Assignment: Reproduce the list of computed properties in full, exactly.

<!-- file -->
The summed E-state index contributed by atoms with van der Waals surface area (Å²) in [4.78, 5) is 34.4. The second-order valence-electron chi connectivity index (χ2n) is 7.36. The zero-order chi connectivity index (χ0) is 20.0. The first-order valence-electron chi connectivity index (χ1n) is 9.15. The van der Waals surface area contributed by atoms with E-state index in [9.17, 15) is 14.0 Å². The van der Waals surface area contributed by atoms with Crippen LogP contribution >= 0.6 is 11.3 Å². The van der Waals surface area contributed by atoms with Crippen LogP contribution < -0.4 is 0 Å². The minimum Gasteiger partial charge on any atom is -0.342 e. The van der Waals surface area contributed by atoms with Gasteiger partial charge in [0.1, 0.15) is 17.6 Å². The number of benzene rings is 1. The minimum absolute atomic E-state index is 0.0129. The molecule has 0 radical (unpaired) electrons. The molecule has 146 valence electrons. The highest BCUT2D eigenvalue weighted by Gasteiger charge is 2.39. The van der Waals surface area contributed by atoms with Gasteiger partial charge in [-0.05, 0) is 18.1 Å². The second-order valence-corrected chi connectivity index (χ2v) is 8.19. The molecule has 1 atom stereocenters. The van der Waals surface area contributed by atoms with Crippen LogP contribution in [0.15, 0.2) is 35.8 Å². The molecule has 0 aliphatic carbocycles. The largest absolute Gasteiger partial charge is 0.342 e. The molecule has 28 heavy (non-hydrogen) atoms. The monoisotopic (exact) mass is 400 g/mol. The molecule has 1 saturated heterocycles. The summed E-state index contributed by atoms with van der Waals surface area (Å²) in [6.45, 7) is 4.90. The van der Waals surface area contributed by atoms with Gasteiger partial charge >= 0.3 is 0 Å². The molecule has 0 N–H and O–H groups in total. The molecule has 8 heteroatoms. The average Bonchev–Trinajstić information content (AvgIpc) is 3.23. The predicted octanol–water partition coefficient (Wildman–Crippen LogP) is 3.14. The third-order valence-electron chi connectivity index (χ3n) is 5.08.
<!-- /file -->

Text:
The summed E-state index contributed by atoms with van der Waals surface area (Å²) in [4.78, 5) is 34.4. The second-order valence-electron chi connectivity index (χ2n) is 7.36. The zero-order chi connectivity index (χ0) is 20.0. The first-order valence-electron chi connectivity index (χ1n) is 9.15. The van der Waals surface area contributed by atoms with E-state index in [9.17, 15) is 14.0 Å². The van der Waals surface area contributed by atoms with Crippen LogP contribution >= 0.6 is 11.3 Å². The van der Waals surface area contributed by atoms with Crippen LogP contribution < -0.4 is 0 Å². The minimum Gasteiger partial charge on any atom is -0.342 e. The van der Waals surface area contributed by atoms with Gasteiger partial charge in [0.1, 0.15) is 17.6 Å². The number of benzene rings is 1. The minimum absolute atomic E-state index is 0.0129. The molecule has 0 radical (unpaired) electrons. The molecule has 146 valence electrons. The highest BCUT2D eigenvalue weighted by Gasteiger charge is 2.39. The van der Waals surface area contributed by atoms with Gasteiger partial charge in [-0.05, 0) is 18.1 Å². The second-order valence-corrected chi connectivity index (χ2v) is 8.19. The molecule has 1 atom stereocenters. The van der Waals surface area contributed by atoms with Crippen LogP contribution in [0.15, 0.2) is 35.8 Å². The molecule has 0 aliphatic carbocycles. The largest absolute Gasteiger partial charge is 0.342 e. The molecule has 28 heavy (non-hydrogen) atoms. The monoisotopic (exact) mass is 400 g/mol. The molecule has 1 saturated heterocycles. The summed E-state index contributed by atoms with van der Waals surface area (Å²) in [6.45, 7) is 4.90. The van der Waals surface area contributed by atoms with Gasteiger partial charge >= 0.3 is 0 Å². The molecule has 0 N–H and O–H groups in total. The molecule has 8 heteroatoms. The average Bonchev–Trinajstić information content (AvgIpc) is 3.23. The predicted octanol–water partition coefficient (Wildman–Crippen LogP) is 3.14. The third-order valence-electron chi connectivity index (χ3n) is 5.08.